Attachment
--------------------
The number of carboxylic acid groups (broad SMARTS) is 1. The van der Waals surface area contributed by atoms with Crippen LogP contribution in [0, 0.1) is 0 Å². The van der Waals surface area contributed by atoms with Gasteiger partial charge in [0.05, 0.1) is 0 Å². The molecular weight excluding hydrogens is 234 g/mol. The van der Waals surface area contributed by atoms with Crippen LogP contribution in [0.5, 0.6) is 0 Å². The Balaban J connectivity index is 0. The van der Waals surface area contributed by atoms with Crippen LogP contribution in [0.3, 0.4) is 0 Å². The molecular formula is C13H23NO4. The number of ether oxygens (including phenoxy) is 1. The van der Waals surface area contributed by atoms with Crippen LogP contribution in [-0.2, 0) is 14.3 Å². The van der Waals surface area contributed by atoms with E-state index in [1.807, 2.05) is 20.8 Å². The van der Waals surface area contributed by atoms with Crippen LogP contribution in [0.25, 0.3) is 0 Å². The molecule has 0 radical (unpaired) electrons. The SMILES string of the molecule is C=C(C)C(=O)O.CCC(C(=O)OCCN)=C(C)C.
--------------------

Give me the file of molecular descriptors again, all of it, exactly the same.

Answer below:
The number of carboxylic acid groups (broad SMARTS) is 1. The van der Waals surface area contributed by atoms with Crippen LogP contribution in [0, 0.1) is 0 Å². The van der Waals surface area contributed by atoms with Gasteiger partial charge in [0.05, 0.1) is 0 Å². The molecular weight excluding hydrogens is 234 g/mol. The van der Waals surface area contributed by atoms with Crippen LogP contribution in [0.5, 0.6) is 0 Å². The Balaban J connectivity index is 0. The van der Waals surface area contributed by atoms with Crippen LogP contribution in [0.3, 0.4) is 0 Å². The molecular formula is C13H23NO4. The number of ether oxygens (including phenoxy) is 1. The van der Waals surface area contributed by atoms with Crippen LogP contribution in [-0.2, 0) is 14.3 Å². The van der Waals surface area contributed by atoms with E-state index in [1.807, 2.05) is 20.8 Å². The van der Waals surface area contributed by atoms with Crippen LogP contribution in [0.25, 0.3) is 0 Å². The molecule has 0 radical (unpaired) electrons. The SMILES string of the molecule is C=C(C)C(=O)O.CCC(C(=O)OCCN)=C(C)C.